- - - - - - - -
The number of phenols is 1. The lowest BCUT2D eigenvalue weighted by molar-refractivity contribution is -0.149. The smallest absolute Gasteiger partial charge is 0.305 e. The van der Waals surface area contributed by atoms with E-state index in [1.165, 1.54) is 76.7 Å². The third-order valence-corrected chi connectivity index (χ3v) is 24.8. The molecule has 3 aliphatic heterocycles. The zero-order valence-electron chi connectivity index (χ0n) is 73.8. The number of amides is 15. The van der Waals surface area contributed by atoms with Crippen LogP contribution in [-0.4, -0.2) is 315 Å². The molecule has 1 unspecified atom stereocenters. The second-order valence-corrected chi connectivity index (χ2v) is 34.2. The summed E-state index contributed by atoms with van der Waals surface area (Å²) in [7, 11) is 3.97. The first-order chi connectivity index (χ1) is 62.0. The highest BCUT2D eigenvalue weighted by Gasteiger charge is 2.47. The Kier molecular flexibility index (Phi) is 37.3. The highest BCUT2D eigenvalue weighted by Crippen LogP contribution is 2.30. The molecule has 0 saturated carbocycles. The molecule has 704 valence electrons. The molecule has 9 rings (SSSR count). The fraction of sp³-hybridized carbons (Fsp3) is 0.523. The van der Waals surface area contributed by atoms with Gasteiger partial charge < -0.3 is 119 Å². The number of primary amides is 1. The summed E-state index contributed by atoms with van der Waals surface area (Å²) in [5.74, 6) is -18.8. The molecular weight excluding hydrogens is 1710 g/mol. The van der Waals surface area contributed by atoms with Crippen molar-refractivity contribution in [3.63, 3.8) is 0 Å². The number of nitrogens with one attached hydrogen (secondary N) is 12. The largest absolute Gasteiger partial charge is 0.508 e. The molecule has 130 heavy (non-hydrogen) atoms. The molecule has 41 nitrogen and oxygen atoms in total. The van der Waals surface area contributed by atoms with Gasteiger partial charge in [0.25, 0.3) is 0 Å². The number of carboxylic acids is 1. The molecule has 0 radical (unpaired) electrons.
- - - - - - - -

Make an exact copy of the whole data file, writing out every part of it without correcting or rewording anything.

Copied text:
The number of phenols is 1. The lowest BCUT2D eigenvalue weighted by molar-refractivity contribution is -0.149. The smallest absolute Gasteiger partial charge is 0.305 e. The van der Waals surface area contributed by atoms with E-state index in [1.165, 1.54) is 76.7 Å². The third-order valence-corrected chi connectivity index (χ3v) is 24.8. The molecule has 3 aliphatic heterocycles. The zero-order valence-electron chi connectivity index (χ0n) is 73.8. The number of amides is 15. The van der Waals surface area contributed by atoms with Crippen LogP contribution in [-0.4, -0.2) is 315 Å². The molecule has 1 unspecified atom stereocenters. The second-order valence-corrected chi connectivity index (χ2v) is 34.2. The summed E-state index contributed by atoms with van der Waals surface area (Å²) in [7, 11) is 3.97. The first-order chi connectivity index (χ1) is 62.0. The highest BCUT2D eigenvalue weighted by Gasteiger charge is 2.47. The Kier molecular flexibility index (Phi) is 37.3. The highest BCUT2D eigenvalue weighted by Crippen LogP contribution is 2.30. The molecule has 0 saturated carbocycles. The molecule has 704 valence electrons. The molecule has 9 rings (SSSR count). The fraction of sp³-hybridized carbons (Fsp3) is 0.523. The van der Waals surface area contributed by atoms with Gasteiger partial charge < -0.3 is 119 Å². The number of primary amides is 1. The summed E-state index contributed by atoms with van der Waals surface area (Å²) in [5.74, 6) is -18.8. The molecular weight excluding hydrogens is 1710 g/mol. The van der Waals surface area contributed by atoms with Crippen molar-refractivity contribution in [3.63, 3.8) is 0 Å². The number of nitrogens with one attached hydrogen (secondary N) is 12. The largest absolute Gasteiger partial charge is 0.508 e. The molecule has 130 heavy (non-hydrogen) atoms. The molecule has 41 nitrogen and oxygen atoms in total. The van der Waals surface area contributed by atoms with Gasteiger partial charge in [0.25, 0.3) is 0 Å². The number of carboxylic acids is 1. The molecule has 0 radical (unpaired) electrons.